Re: is ssh tunneling a security risk?
- From: David Kaplan <David.Kaplan@xxxxxx>
- Date: Mon, 20 Oct 2008 10:05:01 +0200
Thanks for the comments.
I guess I have two questions then: (1) is the current setup without
tunnel much more secure? and (2) is there another approach that lets me
get work done without the tunnel? Regarding the first, I can see two
scenarios without a tunnel where you would have the same security
problems/advantages. One is where someone gains access to my machine
and then to the intermediary machine. That person then sets up some
program that waits for me to make the second hop and then uses that
somehow (I am just being hypothetical, I don't know how hard this would
be, which is really the question, but I thought keyboard grabbing
programs were a pretty standard part of the hackers toolbox). The other
is that I can imagine it would be possible for me to somehow home brew a
tunnel - once you can connect from A to B to C somehow, is it that
difficult to run a program on A and B that makes connecting A to C
For the second, the real problem is moving files around (though a
graphical interface is occasionally a problem - you can double ssh -X/-Y
I think, but I believe they have blocked this as well). I have limited
disk space on machine B, but need to move large files around. Even if I
had the disk space, moving them twice is a pain that tends to add a lot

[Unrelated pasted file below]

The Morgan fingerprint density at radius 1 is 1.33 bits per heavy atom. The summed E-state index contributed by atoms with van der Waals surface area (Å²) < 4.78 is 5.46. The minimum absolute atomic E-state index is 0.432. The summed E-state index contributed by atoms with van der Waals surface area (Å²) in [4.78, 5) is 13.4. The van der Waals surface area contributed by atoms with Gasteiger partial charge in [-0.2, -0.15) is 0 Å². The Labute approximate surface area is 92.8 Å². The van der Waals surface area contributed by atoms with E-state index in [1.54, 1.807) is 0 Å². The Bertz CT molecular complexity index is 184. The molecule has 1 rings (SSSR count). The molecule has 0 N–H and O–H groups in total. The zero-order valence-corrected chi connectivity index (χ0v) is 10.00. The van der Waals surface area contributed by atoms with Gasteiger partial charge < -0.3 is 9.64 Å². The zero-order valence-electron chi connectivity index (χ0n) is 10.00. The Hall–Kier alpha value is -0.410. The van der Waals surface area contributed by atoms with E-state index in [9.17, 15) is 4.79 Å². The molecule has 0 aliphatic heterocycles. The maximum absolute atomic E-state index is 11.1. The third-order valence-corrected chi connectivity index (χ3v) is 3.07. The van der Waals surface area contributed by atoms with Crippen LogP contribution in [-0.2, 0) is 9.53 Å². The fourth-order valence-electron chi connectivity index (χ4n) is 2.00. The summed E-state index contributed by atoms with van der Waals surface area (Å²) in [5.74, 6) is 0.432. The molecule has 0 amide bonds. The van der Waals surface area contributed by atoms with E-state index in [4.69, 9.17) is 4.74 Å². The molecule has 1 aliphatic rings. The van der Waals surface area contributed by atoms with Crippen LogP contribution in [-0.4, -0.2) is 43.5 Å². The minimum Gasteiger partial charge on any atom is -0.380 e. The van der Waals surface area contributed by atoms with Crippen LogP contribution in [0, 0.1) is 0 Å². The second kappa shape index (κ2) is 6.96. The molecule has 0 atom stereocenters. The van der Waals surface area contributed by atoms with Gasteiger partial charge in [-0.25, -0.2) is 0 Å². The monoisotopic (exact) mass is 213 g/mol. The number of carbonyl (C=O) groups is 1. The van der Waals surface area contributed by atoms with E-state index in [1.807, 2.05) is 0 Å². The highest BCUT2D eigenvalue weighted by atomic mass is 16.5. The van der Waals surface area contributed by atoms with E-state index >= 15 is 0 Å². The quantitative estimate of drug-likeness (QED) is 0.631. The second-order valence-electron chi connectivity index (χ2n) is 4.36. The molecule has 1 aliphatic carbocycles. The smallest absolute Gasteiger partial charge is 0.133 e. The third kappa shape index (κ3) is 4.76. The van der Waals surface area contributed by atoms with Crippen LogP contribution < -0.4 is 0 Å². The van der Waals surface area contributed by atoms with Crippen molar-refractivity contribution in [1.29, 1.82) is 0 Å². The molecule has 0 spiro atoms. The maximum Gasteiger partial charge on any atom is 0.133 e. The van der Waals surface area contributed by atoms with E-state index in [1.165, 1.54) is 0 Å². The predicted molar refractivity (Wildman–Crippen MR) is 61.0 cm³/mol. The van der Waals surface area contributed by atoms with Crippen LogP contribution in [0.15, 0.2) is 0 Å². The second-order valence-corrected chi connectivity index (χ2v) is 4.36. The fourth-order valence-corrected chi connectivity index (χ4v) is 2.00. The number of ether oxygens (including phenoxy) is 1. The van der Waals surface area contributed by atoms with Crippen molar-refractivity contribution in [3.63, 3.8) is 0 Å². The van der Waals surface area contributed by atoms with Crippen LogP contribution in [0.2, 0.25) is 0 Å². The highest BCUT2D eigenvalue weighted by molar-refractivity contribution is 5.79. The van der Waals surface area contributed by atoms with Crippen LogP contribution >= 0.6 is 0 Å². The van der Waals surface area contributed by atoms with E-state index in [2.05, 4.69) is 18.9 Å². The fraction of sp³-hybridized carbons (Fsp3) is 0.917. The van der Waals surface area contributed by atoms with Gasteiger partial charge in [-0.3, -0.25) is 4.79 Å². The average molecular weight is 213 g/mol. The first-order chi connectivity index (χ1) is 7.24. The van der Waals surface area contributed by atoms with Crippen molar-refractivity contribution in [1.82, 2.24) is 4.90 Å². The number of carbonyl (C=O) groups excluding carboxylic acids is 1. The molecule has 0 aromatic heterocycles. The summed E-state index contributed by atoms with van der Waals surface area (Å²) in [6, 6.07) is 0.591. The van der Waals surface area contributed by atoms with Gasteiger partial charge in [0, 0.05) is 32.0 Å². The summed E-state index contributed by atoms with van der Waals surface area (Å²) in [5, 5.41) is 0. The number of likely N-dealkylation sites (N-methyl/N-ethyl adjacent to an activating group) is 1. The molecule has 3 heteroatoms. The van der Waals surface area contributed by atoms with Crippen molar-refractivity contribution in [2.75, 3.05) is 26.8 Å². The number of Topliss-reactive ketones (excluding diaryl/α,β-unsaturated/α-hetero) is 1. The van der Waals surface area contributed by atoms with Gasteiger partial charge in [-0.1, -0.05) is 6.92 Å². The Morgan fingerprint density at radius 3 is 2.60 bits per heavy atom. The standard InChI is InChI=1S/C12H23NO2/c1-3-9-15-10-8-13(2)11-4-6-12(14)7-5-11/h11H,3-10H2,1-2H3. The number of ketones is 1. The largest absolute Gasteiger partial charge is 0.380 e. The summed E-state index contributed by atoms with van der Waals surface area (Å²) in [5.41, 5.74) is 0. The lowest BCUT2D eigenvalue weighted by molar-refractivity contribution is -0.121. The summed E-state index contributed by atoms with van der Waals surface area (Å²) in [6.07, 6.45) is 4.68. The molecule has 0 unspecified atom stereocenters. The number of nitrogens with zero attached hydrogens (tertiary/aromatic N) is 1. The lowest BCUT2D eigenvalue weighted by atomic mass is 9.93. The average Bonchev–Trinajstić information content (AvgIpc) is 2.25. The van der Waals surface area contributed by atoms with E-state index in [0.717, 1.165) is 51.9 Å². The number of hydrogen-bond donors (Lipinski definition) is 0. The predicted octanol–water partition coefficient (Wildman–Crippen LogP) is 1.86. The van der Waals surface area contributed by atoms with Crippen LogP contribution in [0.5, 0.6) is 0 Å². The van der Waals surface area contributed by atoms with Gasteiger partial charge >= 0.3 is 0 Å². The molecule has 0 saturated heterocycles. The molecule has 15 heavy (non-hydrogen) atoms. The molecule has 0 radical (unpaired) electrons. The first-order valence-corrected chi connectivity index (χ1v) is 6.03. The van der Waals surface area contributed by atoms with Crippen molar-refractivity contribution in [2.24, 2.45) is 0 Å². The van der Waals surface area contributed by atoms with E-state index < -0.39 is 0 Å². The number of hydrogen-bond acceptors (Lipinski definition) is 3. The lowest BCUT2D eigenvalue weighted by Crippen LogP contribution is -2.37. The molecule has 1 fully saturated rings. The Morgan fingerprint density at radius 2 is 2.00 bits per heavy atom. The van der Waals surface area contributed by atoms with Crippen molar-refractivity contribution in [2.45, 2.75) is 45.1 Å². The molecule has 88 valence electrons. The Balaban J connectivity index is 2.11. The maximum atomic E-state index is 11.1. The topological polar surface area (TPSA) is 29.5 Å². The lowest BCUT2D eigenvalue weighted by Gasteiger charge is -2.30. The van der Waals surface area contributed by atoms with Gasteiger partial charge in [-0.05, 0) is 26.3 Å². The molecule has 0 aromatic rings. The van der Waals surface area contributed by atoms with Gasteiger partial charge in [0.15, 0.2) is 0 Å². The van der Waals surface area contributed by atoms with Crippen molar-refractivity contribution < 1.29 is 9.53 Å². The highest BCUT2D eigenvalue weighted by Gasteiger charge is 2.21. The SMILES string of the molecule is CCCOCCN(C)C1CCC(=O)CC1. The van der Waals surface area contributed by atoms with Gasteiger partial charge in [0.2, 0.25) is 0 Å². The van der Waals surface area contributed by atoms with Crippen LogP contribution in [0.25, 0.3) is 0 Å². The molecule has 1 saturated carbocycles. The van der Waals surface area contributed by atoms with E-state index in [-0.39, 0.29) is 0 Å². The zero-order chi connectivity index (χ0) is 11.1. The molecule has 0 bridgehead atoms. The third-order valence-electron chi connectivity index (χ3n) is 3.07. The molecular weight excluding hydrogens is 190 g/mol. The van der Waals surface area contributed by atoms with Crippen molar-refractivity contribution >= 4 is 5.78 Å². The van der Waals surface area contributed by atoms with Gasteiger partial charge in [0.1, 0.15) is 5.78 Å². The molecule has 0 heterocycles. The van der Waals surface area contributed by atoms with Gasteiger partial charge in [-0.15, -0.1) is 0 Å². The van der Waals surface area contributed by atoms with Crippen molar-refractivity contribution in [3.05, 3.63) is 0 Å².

of extra time. Does anyone have a suggestion for solving this problem,
even if it is a hack?
And just to be more specific about my security setup, I don't just ssh
to the intermediate machine. First you connect to a website with one
username/password. At that site, you start a java application that
makes a localhost:port ssh connection available that is really to a
machine behind the firewall. Then you authenticate to that machine with
a different username/password. Then you double ssh to the machine you
On Fri, 2008-10-17 at 11:02 -0700, AMuse wrote:
David: Among other tricks which can be played with SSH tunnels (for--
good or ill, just the facts) are that if you set up your external host
to do "GatewayPorts yes" and open its firewall, you could accidentally
(or intentionally, from your ITSec groups' point of view) allow anyone
in the world to connect to your external host and traverse your SSH
tunnel, in reverse, to the inside of your corporate LAN.
"Security risk" is always a subjective decision made by your IT Security
group based on your organizations' priorities, assets, data, etc -- but
my guess would be that if they feel it's a risk, it's probably due to
your potential to bypass corporate firewalls for incoming traffic.
David M. Kaplan wrote:
My IT department is really heavy on security. From outside the
building, they have a rather complex system setup so that you can get
around the firewall and ssh into a single machine. From there, you have
to ssh into the machine you want to use.
To simplify things, I have been using a tunnel to hop from my machine
directly (through the tunnel) to the machine I want to use in the
building. This has worked fine until a couple of days ago when IT
decided to prohibit tunneling for "security reasons" (attempting to use
the tunnel now responds with "channel 3: open failed: administratively
prohibited: open failed"). This has made it almost impossible to work
with the system.
What I am wondering is exactly what "security risk" does an ssh tunnel
pose? I thought you used an ssh tunnel to enhance security, not the
other way around. Can someone give me a reason why it is a risk to
leave this open or give me good arguments that I can forward to IT for
why they should not prohibit tunneling?
David M. Kaplan
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